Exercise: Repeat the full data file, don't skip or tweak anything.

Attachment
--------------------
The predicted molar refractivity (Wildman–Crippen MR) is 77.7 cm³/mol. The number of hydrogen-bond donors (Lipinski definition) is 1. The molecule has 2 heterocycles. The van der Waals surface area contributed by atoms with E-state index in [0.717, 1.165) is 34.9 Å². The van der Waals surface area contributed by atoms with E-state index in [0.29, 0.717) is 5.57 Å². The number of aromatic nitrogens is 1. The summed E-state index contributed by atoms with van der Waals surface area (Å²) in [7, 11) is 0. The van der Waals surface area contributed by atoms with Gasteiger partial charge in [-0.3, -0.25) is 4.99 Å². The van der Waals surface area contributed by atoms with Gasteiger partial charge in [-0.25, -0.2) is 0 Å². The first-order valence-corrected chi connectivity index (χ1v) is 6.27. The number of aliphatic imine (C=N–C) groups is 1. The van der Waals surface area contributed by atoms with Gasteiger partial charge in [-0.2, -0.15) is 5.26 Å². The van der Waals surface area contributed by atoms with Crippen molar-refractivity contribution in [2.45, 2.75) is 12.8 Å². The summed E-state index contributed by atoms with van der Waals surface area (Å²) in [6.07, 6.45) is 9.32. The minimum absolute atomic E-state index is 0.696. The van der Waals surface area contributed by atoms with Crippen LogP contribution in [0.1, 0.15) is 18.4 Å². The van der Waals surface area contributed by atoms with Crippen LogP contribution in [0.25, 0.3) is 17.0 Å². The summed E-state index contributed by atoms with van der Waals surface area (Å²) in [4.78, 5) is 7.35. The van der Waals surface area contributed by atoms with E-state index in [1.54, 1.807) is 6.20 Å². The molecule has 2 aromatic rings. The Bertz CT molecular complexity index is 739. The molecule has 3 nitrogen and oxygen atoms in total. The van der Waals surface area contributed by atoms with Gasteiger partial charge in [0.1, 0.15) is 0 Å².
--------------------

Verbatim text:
The predicted molar refractivity (Wildman–Crippen MR) is 77.7 cm³/mol. The number of hydrogen-bond donors (Lipinski definition) is 1. The molecule has 2 heterocycles. The van der Waals surface area contributed by atoms with E-state index in [0.717, 1.165) is 34.9 Å². The van der Waals surface area contributed by atoms with E-state index in [0.29, 0.717) is 5.57 Å². The number of aromatic nitrogens is 1. The summed E-state index contributed by atoms with van der Waals surface area (Å²) in [7, 11) is 0. The van der Waals surface area contributed by atoms with Gasteiger partial charge in [-0.3, -0.25) is 4.99 Å². The van der Waals surface area contributed by atoms with Gasteiger partial charge in [-0.25, -0.2) is 0 Å². The first-order valence-corrected chi connectivity index (χ1v) is 6.27. The number of aliphatic imine (C=N–C) groups is 1. The van der Waals surface area contributed by atoms with Gasteiger partial charge in [-0.2, -0.15) is 5.26 Å². The van der Waals surface area contributed by atoms with Crippen molar-refractivity contribution in [2.45, 2.75) is 12.8 Å². The summed E-state index contributed by atoms with van der Waals surface area (Å²) in [6.07, 6.45) is 9.32. The minimum absolute atomic E-state index is 0.696. The van der Waals surface area contributed by atoms with Crippen LogP contribution in [0.1, 0.15) is 18.4 Å². The van der Waals surface area contributed by atoms with Crippen LogP contribution in [0.25, 0.3) is 17.0 Å². The summed E-state index contributed by atoms with van der Waals surface area (Å²) in [4.78, 5) is 7.35. The van der Waals surface area contributed by atoms with E-state index in [1.54, 1.807) is 6.20 Å². The molecule has 2 aromatic rings. The Bertz CT molecular complexity index is 739. The molecule has 3 nitrogen and oxygen atoms in total. The van der Waals surface area contributed by atoms with Gasteiger partial charge in [0.1, 0.15) is 0 Å².